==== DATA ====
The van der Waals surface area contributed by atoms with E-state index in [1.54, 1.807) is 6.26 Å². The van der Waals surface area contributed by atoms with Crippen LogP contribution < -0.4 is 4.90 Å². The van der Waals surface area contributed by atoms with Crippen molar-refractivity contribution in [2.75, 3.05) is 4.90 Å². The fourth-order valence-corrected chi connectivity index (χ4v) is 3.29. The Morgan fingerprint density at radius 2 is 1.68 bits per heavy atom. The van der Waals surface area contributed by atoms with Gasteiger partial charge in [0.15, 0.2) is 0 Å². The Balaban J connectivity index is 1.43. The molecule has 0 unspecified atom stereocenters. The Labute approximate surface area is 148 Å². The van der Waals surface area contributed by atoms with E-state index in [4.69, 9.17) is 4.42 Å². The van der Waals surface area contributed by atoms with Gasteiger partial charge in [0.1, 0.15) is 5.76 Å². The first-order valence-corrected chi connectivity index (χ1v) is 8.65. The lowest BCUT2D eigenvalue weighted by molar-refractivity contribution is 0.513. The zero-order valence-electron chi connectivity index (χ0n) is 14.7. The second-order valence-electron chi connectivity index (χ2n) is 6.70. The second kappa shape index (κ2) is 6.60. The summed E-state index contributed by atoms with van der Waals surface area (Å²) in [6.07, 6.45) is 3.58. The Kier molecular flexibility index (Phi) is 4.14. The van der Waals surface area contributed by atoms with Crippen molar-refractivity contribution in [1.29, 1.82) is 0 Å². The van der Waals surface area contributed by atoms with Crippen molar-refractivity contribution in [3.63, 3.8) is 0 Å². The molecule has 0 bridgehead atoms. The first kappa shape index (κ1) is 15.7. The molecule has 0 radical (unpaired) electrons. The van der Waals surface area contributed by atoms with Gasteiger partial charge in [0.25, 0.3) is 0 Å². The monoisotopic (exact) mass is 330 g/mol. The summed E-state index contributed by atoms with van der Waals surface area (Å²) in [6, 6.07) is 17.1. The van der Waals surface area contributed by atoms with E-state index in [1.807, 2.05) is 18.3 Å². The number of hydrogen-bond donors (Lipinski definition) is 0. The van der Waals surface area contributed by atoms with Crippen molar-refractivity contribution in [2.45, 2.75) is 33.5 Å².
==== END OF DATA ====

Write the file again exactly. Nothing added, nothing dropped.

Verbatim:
The van der Waals surface area contributed by atoms with E-state index in [1.54, 1.807) is 6.26 Å². The van der Waals surface area contributed by atoms with Crippen LogP contribution < -0.4 is 4.90 Å². The van der Waals surface area contributed by atoms with Crippen molar-refractivity contribution in [2.75, 3.05) is 4.90 Å². The fourth-order valence-corrected chi connectivity index (χ4v) is 3.29. The Morgan fingerprint density at radius 2 is 1.68 bits per heavy atom. The van der Waals surface area contributed by atoms with Gasteiger partial charge in [0.15, 0.2) is 0 Å². The Balaban J connectivity index is 1.43. The molecule has 0 unspecified atom stereocenters. The Labute approximate surface area is 148 Å². The van der Waals surface area contributed by atoms with E-state index in [4.69, 9.17) is 4.42 Å². The van der Waals surface area contributed by atoms with Gasteiger partial charge in [0.1, 0.15) is 5.76 Å². The first-order valence-corrected chi connectivity index (χ1v) is 8.65. The lowest BCUT2D eigenvalue weighted by molar-refractivity contribution is 0.513. The zero-order valence-electron chi connectivity index (χ0n) is 14.7. The second-order valence-electron chi connectivity index (χ2n) is 6.70. The second kappa shape index (κ2) is 6.60. The summed E-state index contributed by atoms with van der Waals surface area (Å²) in [6.07, 6.45) is 3.58. The Kier molecular flexibility index (Phi) is 4.14. The van der Waals surface area contributed by atoms with Crippen molar-refractivity contribution in [1.29, 1.82) is 0 Å². The van der Waals surface area contributed by atoms with Crippen molar-refractivity contribution in [3.63, 3.8) is 0 Å². The molecule has 0 bridgehead atoms. The first kappa shape index (κ1) is 15.7. The molecule has 0 radical (unpaired) electrons. The van der Waals surface area contributed by atoms with Gasteiger partial charge in [0.25, 0.3) is 0 Å². The monoisotopic (exact) mass is 330 g/mol. The summed E-state index contributed by atoms with van der Waals surface area (Å²) in [6, 6.07) is 17.1. The van der Waals surface area contributed by atoms with E-state index in [1.807, 2.05) is 18.3 Å². The number of hydrogen-bond donors (Lipinski definition) is 0. The van der Waals surface area contributed by atoms with Crippen molar-refractivity contribution in [2.45, 2.75) is 33.5 Å².